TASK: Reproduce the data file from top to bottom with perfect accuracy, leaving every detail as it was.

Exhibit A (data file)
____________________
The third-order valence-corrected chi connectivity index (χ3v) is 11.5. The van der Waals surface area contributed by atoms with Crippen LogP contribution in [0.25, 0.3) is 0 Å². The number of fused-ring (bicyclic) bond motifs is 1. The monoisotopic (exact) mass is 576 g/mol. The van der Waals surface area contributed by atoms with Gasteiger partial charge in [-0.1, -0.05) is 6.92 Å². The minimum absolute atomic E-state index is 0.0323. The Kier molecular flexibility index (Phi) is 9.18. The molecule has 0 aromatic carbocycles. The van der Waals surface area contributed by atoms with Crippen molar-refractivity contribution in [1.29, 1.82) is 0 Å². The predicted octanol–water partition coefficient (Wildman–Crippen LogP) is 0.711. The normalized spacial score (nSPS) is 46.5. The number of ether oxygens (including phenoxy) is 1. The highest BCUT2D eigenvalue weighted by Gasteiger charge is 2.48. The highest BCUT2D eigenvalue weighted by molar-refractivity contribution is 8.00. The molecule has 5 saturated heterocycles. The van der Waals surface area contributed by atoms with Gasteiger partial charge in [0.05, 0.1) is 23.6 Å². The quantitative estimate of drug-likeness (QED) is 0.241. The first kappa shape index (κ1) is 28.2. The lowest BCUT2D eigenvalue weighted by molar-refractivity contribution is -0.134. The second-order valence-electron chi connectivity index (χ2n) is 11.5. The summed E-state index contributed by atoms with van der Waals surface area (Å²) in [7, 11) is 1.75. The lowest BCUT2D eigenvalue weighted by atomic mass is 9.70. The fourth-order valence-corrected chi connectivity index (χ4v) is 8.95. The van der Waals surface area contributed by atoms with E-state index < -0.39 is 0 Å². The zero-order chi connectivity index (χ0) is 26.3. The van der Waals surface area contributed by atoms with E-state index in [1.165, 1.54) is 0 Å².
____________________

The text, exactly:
The third-order valence-corrected chi connectivity index (χ3v) is 11.5. The van der Waals surface area contributed by atoms with Crippen LogP contribution in [0.25, 0.3) is 0 Å². The number of fused-ring (bicyclic) bond motifs is 1. The monoisotopic (exact) mass is 576 g/mol. The van der Waals surface area contributed by atoms with Gasteiger partial charge in [-0.1, -0.05) is 6.92 Å². The minimum absolute atomic E-state index is 0.0323. The Kier molecular flexibility index (Phi) is 9.18. The molecule has 0 aromatic carbocycles. The van der Waals surface area contributed by atoms with Crippen molar-refractivity contribution in [1.29, 1.82) is 0 Å². The predicted octanol–water partition coefficient (Wildman–Crippen LogP) is 0.711. The normalized spacial score (nSPS) is 46.5. The number of ether oxygens (including phenoxy) is 1. The highest BCUT2D eigenvalue weighted by Gasteiger charge is 2.48. The highest BCUT2D eigenvalue weighted by molar-refractivity contribution is 8.00. The molecule has 5 saturated heterocycles. The van der Waals surface area contributed by atoms with Gasteiger partial charge in [0.05, 0.1) is 23.6 Å². The quantitative estimate of drug-likeness (QED) is 0.241. The first kappa shape index (κ1) is 28.2. The lowest BCUT2D eigenvalue weighted by molar-refractivity contribution is -0.134. The second-order valence-electron chi connectivity index (χ2n) is 11.5. The summed E-state index contributed by atoms with van der Waals surface area (Å²) in [7, 11) is 1.75. The lowest BCUT2D eigenvalue weighted by atomic mass is 9.70. The fourth-order valence-corrected chi connectivity index (χ4v) is 8.95. The van der Waals surface area contributed by atoms with E-state index < -0.39 is 0 Å². The zero-order chi connectivity index (χ0) is 26.3. The van der Waals surface area contributed by atoms with E-state index in [1.165, 1.54) is 0 Å².